After months of hearing Barack Obama opine about his faith and values, his priorities have finally been put to the test. Politically active gay leaders are asking that Obama remove popular gospel artist Rev. Donnie McClurkin from his “Embrace the Change” gospel tour. McClurkin, a powerful, award-winning, gospel singer has been impressed with Obama, whom he met at a fundraiser sponsored by Oprah Winfrey this year.
Gays quickly attempted to label the minister as homophobic. Nothing could be further from the truth. McClurkin told AP radio in a September interview that he was “once involved in those desires and thoughts.” Raped as a child and molested by family members, McClurkin had a great deal of baggage to overcome. Fortunately, McClurkin feels that God turned things around for him.
Gays around the country have declared that he was molested by “straight relatives.” They want to distance themselves from the reprehensible thought of child abuse. Therefore, they seem to feel as though they must silence the testimonies of McClurkin and others.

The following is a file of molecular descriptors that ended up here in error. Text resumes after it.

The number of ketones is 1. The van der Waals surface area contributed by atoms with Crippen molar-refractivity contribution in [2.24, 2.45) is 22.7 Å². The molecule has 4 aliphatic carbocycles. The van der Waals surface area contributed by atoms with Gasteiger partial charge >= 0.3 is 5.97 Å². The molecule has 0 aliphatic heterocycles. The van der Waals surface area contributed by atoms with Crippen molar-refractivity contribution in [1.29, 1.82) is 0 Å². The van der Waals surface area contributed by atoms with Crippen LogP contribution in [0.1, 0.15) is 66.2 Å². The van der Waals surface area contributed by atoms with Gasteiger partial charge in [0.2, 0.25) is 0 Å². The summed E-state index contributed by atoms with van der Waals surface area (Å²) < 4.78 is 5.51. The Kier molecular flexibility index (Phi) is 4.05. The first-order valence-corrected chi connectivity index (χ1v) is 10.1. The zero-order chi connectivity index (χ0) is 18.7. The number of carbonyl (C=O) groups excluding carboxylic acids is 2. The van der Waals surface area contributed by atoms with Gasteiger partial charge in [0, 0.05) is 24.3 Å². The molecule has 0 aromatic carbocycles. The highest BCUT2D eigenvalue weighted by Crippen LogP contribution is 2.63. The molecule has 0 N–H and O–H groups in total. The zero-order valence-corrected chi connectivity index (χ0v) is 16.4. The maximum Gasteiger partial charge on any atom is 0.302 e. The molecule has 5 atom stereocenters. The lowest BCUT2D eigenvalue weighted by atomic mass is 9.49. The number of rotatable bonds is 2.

In addition to the gruesome details of the singer’s family background, gay activists are probably more worried about his testimony of deliverance from the gay lifestyle. This is because McClurkin believes that gays can be cured. Ironically, McClurkin was open-minded enough to travel with Obama, despite a glaring difference in theology between them. Rev. McClurkin’s endorsement in black gospel circles is every bit as influential as that of Oprah Winfrey’s in society at large.
This week, Obama has caved in to gay activists’ desires for him to wave their banner. He added a less popular person – the Reverend Andy Sidden, an openly gay South Carolina pastor. Although he has refused to remove Reverend McClurkin from the program, he has highlighted an inconsistency that I am sure he wanted to hide. To worsen matters, Obama is scheduled to appear on The Ellen Degeneres Show next week.
In case anyone wonders about Obama’s position, here’s what he says at his website:
“I have clearly stated my belief that gays and lesbians are our brothers and sisters and should be provided the respect, dignity, and rights of all other citizens. I have consistently spoken directly to African-American religious leaders about the need to overcome the homophobia that persists in some parts of our community so that we can confront issues like HIV/AIDS and broaden the reach of equal rights in this country.
Bishop Harry Jackson is chairman of the High Impact Leadership Coalition and senior pastor of Hope Christian Church in Beltsville, MD, and co-authored, Personal Faith, Public Policy [FrontLine; March 2008] with Tony Perkins, president of the Family Research Council.
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